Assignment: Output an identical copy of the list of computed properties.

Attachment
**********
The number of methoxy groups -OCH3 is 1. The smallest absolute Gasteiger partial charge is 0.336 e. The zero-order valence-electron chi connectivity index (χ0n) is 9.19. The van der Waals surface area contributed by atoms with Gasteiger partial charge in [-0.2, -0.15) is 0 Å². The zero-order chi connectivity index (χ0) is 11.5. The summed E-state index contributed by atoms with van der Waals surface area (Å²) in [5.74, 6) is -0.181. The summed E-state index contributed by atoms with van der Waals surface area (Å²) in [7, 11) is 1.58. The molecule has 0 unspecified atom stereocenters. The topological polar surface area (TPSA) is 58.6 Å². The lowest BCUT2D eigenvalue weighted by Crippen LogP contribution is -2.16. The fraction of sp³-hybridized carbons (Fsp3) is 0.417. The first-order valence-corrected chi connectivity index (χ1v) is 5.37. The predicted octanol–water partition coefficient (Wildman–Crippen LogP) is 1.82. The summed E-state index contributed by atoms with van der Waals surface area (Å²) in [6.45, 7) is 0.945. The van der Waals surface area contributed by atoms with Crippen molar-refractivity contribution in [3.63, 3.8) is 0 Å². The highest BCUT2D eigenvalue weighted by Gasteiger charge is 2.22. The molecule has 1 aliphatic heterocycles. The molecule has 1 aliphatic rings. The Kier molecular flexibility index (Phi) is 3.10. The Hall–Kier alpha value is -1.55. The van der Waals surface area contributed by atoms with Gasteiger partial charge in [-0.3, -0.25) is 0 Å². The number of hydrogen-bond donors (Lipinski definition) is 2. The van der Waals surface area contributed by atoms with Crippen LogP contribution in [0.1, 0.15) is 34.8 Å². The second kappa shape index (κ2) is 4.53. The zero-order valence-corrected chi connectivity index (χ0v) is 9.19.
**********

The number of methoxy groups -OCH3 is 1. The smallest absolute Gasteiger partial charge is 0.336 e. The zero-order valence-electron chi connectivity index (χ0n) is 9.19. The van der Waals surface area contributed by atoms with Gasteiger partial charge in [-0.2, -0.15) is 0 Å². The zero-order chi connectivity index (χ0) is 11.5. The summed E-state index contributed by atoms with van der Waals surface area (Å²) in [5.74, 6) is -0.181. The summed E-state index contributed by atoms with van der Waals surface area (Å²) in [7, 11) is 1.58. The molecule has 0 unspecified atom stereocenters. The topological polar surface area (TPSA) is 58.6 Å². The lowest BCUT2D eigenvalue weighted by Crippen LogP contribution is -2.16. The fraction of sp³-hybridized carbons (Fsp3) is 0.417. The first-order valence-corrected chi connectivity index (χ1v) is 5.37. The predicted octanol–water partition coefficient (Wildman–Crippen LogP) is 1.82. The summed E-state index contributed by atoms with van der Waals surface area (Å²) in [6.45, 7) is 0.945. The van der Waals surface area contributed by atoms with Crippen molar-refractivity contribution in [3.63, 3.8) is 0 Å². The highest BCUT2D eigenvalue weighted by Gasteiger charge is 2.22. The molecule has 1 aliphatic heterocycles. The molecule has 1 aliphatic rings. The Kier molecular flexibility index (Phi) is 3.10. The Hall–Kier alpha value is -1.55. The van der Waals surface area contributed by atoms with Gasteiger partial charge in [-0.3, -0.25) is 0 Å². The number of hydrogen-bond donors (Lipinski definition) is 2. The van der Waals surface area contributed by atoms with Crippen LogP contribution in [0.1, 0.15) is 34.8 Å². The second kappa shape index (κ2) is 4.53. The zero-order valence-corrected chi connectivity index (χ0v) is 9.19.